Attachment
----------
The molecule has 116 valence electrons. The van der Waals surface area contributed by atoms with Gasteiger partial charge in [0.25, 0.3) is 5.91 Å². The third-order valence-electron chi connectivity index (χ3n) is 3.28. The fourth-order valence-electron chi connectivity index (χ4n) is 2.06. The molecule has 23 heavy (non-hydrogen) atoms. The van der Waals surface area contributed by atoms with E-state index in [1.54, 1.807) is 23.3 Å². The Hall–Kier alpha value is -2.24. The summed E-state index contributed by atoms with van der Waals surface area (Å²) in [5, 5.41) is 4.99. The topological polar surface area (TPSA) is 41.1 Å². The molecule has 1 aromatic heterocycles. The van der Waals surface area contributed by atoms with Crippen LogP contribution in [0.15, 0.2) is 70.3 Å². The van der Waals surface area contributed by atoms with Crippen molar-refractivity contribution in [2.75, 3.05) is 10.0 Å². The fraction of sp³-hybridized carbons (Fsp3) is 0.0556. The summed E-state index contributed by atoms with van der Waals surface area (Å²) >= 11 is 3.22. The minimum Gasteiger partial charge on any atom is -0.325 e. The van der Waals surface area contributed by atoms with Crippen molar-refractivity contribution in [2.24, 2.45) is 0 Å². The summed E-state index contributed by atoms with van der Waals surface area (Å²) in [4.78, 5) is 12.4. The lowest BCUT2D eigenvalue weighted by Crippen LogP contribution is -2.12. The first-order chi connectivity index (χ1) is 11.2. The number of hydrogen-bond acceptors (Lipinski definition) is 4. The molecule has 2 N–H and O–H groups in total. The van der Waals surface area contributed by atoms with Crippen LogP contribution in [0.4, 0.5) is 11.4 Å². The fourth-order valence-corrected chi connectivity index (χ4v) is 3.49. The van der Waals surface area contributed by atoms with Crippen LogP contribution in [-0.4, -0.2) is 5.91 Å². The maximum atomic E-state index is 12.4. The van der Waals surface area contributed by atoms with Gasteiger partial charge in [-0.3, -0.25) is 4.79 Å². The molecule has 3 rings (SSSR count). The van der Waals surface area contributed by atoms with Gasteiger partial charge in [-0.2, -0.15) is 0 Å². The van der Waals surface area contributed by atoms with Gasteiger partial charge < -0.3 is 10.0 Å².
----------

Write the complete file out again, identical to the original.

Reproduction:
The molecule has 116 valence electrons. The van der Waals surface area contributed by atoms with Gasteiger partial charge in [0.25, 0.3) is 5.91 Å². The third-order valence-electron chi connectivity index (χ3n) is 3.28. The fourth-order valence-electron chi connectivity index (χ4n) is 2.06. The molecule has 23 heavy (non-hydrogen) atoms. The van der Waals surface area contributed by atoms with E-state index in [1.54, 1.807) is 23.3 Å². The Hall–Kier alpha value is -2.24. The summed E-state index contributed by atoms with van der Waals surface area (Å²) in [5, 5.41) is 4.99. The topological polar surface area (TPSA) is 41.1 Å². The molecule has 1 aromatic heterocycles. The van der Waals surface area contributed by atoms with Crippen LogP contribution in [0.15, 0.2) is 70.3 Å². The van der Waals surface area contributed by atoms with Crippen molar-refractivity contribution in [2.75, 3.05) is 10.0 Å². The fraction of sp³-hybridized carbons (Fsp3) is 0.0556. The summed E-state index contributed by atoms with van der Waals surface area (Å²) >= 11 is 3.22. The minimum Gasteiger partial charge on any atom is -0.325 e. The van der Waals surface area contributed by atoms with Crippen molar-refractivity contribution in [2.24, 2.45) is 0 Å². The summed E-state index contributed by atoms with van der Waals surface area (Å²) in [4.78, 5) is 12.4. The lowest BCUT2D eigenvalue weighted by Crippen LogP contribution is -2.12. The first-order chi connectivity index (χ1) is 11.2. The number of hydrogen-bond acceptors (Lipinski definition) is 4. The molecule has 2 N–H and O–H groups in total. The van der Waals surface area contributed by atoms with Crippen LogP contribution in [0.4, 0.5) is 11.4 Å². The fourth-order valence-corrected chi connectivity index (χ4v) is 3.49. The van der Waals surface area contributed by atoms with Crippen LogP contribution in [-0.4, -0.2) is 5.91 Å². The maximum atomic E-state index is 12.4. The van der Waals surface area contributed by atoms with Gasteiger partial charge in [-0.3, -0.25) is 4.79 Å². The molecule has 3 rings (SSSR count). The van der Waals surface area contributed by atoms with Gasteiger partial charge in [-0.2, -0.15) is 0 Å². The van der Waals surface area contributed by atoms with Gasteiger partial charge < -0.3 is 10.0 Å².